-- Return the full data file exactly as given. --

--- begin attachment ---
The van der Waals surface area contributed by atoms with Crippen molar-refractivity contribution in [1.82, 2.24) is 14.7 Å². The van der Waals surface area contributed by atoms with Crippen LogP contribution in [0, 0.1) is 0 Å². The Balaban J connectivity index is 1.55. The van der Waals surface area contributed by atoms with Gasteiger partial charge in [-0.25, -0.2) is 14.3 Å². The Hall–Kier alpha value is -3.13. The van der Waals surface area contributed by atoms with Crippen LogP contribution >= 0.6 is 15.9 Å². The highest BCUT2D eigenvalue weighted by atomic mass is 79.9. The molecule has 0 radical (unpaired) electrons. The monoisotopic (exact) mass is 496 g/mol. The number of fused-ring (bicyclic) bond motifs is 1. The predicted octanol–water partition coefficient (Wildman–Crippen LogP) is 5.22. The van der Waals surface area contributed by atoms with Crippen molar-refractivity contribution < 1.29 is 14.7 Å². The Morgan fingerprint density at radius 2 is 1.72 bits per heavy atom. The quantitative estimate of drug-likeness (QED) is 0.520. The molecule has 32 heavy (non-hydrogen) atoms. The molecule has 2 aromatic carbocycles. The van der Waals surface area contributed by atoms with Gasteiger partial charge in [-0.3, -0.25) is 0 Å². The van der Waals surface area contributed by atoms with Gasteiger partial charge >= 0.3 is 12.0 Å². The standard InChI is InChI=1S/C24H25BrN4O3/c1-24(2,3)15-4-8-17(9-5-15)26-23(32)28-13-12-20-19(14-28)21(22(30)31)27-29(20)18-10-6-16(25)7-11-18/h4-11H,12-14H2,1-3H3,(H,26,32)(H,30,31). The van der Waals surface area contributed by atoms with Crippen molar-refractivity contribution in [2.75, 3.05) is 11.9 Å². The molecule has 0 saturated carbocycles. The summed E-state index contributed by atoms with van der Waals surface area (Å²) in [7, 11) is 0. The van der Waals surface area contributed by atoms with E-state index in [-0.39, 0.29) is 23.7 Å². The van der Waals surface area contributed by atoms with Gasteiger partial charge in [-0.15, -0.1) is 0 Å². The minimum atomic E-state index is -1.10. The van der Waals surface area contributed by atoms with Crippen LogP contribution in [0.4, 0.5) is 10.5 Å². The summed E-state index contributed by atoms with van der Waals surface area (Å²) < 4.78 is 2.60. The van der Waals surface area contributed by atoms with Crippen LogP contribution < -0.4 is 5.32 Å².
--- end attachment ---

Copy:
The van der Waals surface area contributed by atoms with Crippen molar-refractivity contribution in [1.82, 2.24) is 14.7 Å². The van der Waals surface area contributed by atoms with Crippen LogP contribution in [0, 0.1) is 0 Å². The Balaban J connectivity index is 1.55. The van der Waals surface area contributed by atoms with Gasteiger partial charge in [-0.25, -0.2) is 14.3 Å². The Hall–Kier alpha value is -3.13. The van der Waals surface area contributed by atoms with Crippen LogP contribution >= 0.6 is 15.9 Å². The highest BCUT2D eigenvalue weighted by atomic mass is 79.9. The molecule has 0 radical (unpaired) electrons. The monoisotopic (exact) mass is 496 g/mol. The number of fused-ring (bicyclic) bond motifs is 1. The predicted octanol–water partition coefficient (Wildman–Crippen LogP) is 5.22. The van der Waals surface area contributed by atoms with Crippen molar-refractivity contribution < 1.29 is 14.7 Å². The Morgan fingerprint density at radius 2 is 1.72 bits per heavy atom. The quantitative estimate of drug-likeness (QED) is 0.520. The molecule has 32 heavy (non-hydrogen) atoms. The molecule has 2 aromatic carbocycles. The van der Waals surface area contributed by atoms with Gasteiger partial charge in [-0.3, -0.25) is 0 Å². The van der Waals surface area contributed by atoms with Gasteiger partial charge >= 0.3 is 12.0 Å². The standard InChI is InChI=1S/C24H25BrN4O3/c1-24(2,3)15-4-8-17(9-5-15)26-23(32)28-13-12-20-19(14-28)21(22(30)31)27-29(20)18-10-6-16(25)7-11-18/h4-11H,12-14H2,1-3H3,(H,26,32)(H,30,31). The van der Waals surface area contributed by atoms with Crippen molar-refractivity contribution in [2.75, 3.05) is 11.9 Å². The molecule has 0 saturated carbocycles. The summed E-state index contributed by atoms with van der Waals surface area (Å²) in [7, 11) is 0. The van der Waals surface area contributed by atoms with E-state index in [-0.39, 0.29) is 23.7 Å². The van der Waals surface area contributed by atoms with Gasteiger partial charge in [-0.15, -0.1) is 0 Å². The minimum atomic E-state index is -1.10. The van der Waals surface area contributed by atoms with Crippen LogP contribution in [0.4, 0.5) is 10.5 Å². The summed E-state index contributed by atoms with van der Waals surface area (Å²) < 4.78 is 2.60. The van der Waals surface area contributed by atoms with Crippen LogP contribution < -0.4 is 5.32 Å².